Finally, your investors. I am obviously biased when it comes to this last point because as an investor I want my business partners to trust me and be very open about their concerns. I believe that we are good listeners and that a very important part of our job is to help founders out in rough times. But, sometimes, founders have a tough time speaking to their investors: they don’t want to show vulnerability, they don’t want to say things are not going as planned and they don’t want to let them down. My recommendation is to let those feelings aside: your investors are not your boss, they are your allies and should be there for you (specially in tough times). Your investors need to know when things are not going well and it’s more important to let them know earlier than when it’s too late. In DILA we like to have a culture of “No surprises!”, this is both internal and hopefully with our investments as well. Your investors will most likely have experienced this with many of their portfolio companies and will hopefully have great advice for you. In DILA we always ask our portfolio companies “What’s keeping you up at night?”, and we try for that to be the first slide in our board meetings. But if you don’t feel comfortable speaking about your feelings with your investors (I would first suggest finding other investors), having independent mentors and advisers is an extraordinary idea. In all honesty, even if you do trust and speak with your investors about your issues, speaking with independent mentors and advisers is always a great source of feedback, advice and unbiased observations. The “independent” part of the equation is extremely valuable, it gives these advisers a true objective view of the situation.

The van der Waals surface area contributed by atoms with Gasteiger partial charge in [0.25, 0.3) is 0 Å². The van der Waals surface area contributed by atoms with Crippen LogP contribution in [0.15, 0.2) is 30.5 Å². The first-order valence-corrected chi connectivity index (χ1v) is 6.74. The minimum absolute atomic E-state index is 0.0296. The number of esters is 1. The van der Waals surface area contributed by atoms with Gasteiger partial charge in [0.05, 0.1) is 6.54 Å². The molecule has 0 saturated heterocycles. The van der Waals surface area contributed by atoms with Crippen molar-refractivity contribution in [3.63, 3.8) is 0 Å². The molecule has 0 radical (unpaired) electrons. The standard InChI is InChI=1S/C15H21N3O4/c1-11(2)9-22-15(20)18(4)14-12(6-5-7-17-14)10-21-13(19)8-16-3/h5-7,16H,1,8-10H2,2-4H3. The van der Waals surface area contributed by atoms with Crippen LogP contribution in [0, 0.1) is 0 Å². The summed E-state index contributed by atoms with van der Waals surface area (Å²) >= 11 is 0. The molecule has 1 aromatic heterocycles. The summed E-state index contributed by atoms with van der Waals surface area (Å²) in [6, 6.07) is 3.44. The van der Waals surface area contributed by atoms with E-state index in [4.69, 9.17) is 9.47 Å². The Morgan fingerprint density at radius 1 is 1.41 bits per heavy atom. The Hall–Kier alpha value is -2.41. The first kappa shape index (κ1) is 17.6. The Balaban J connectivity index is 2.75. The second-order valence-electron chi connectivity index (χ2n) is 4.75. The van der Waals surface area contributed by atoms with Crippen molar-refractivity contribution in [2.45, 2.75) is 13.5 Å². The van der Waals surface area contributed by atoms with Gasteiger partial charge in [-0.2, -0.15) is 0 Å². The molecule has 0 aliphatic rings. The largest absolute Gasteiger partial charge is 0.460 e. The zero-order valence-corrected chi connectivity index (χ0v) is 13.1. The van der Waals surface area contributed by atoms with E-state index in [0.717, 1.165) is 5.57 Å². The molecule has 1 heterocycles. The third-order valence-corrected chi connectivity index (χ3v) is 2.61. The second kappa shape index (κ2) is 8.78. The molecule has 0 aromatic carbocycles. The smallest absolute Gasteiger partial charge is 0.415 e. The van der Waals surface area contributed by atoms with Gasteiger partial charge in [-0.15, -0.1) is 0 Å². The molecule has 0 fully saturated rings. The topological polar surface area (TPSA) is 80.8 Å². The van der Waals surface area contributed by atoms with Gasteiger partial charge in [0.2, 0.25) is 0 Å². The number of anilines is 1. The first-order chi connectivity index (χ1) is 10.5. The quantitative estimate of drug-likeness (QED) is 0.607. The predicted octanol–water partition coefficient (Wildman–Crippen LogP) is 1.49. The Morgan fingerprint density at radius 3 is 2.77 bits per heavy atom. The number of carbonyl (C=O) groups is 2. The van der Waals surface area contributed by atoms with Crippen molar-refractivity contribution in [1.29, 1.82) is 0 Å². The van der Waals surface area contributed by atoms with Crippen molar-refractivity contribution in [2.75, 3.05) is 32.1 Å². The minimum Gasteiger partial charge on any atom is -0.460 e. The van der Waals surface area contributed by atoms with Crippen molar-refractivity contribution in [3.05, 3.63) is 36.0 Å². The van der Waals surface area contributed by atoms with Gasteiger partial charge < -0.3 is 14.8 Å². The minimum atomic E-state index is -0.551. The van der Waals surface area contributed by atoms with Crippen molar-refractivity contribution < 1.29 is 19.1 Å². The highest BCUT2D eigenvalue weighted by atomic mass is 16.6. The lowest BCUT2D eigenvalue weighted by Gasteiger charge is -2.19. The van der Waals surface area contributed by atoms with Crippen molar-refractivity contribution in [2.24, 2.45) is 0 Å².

My final advice in respect to this is that your mental state depends not only on the current state of the business, it depends on your well being in general. I am a true believer that a balanced life will lead to greater success in business. Most times, founders are so passionate and obsessive about their business that they leave aside the rest of the very important things that lead to balance and general well being: meditation, exercise, a healthy diet, family time and having breaks to relax and have fun with friends. Your founder mind needs a break and having a holistic, balanced life style can be your best ally in achieving success. I would like to note that I am far from achieving this balance myself, but it is something that I have seen all successful people do and it is something I work on every single day.
To sum it up, when you doubt in yourself or your business, remember that it’s normal, it’s common and there are many ears out there eager to help you out. Please reach out if you feel that there aren’t: firstname.lastname@example.org
I want to thank Eduardo Clavé, Juan Jose Solorzano and Liza Schvartzman for their help and input in this post.